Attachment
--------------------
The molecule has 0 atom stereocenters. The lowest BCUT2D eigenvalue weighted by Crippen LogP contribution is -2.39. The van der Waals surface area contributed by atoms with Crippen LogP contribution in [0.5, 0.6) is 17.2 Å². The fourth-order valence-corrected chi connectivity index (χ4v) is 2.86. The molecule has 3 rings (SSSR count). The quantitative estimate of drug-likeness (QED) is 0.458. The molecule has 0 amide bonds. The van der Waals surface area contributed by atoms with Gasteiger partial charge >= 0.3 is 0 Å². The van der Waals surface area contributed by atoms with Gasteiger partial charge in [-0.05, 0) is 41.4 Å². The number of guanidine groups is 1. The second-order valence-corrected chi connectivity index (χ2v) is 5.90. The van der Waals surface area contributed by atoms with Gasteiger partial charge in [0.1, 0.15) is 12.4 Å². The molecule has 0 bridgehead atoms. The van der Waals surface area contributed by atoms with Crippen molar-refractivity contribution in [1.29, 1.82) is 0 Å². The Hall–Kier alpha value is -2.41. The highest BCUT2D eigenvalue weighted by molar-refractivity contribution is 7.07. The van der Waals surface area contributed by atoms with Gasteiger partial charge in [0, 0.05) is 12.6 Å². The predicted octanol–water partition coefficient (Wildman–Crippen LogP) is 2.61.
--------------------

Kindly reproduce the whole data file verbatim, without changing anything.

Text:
The molecule has 0 atom stereocenters. The lowest BCUT2D eigenvalue weighted by Crippen LogP contribution is -2.39. The van der Waals surface area contributed by atoms with Crippen LogP contribution in [0.5, 0.6) is 17.2 Å². The fourth-order valence-corrected chi connectivity index (χ4v) is 2.86. The molecule has 3 rings (SSSR count). The quantitative estimate of drug-likeness (QED) is 0.458. The molecule has 0 amide bonds. The van der Waals surface area contributed by atoms with Gasteiger partial charge >= 0.3 is 0 Å². The van der Waals surface area contributed by atoms with Gasteiger partial charge in [-0.05, 0) is 41.4 Å². The number of guanidine groups is 1. The second-order valence-corrected chi connectivity index (χ2v) is 5.90. The van der Waals surface area contributed by atoms with Gasteiger partial charge in [0.1, 0.15) is 12.4 Å². The molecule has 0 bridgehead atoms. The van der Waals surface area contributed by atoms with Crippen molar-refractivity contribution in [1.29, 1.82) is 0 Å². The Hall–Kier alpha value is -2.41. The highest BCUT2D eigenvalue weighted by molar-refractivity contribution is 7.07. The van der Waals surface area contributed by atoms with Gasteiger partial charge in [0, 0.05) is 12.6 Å². The predicted octanol–water partition coefficient (Wildman–Crippen LogP) is 2.61.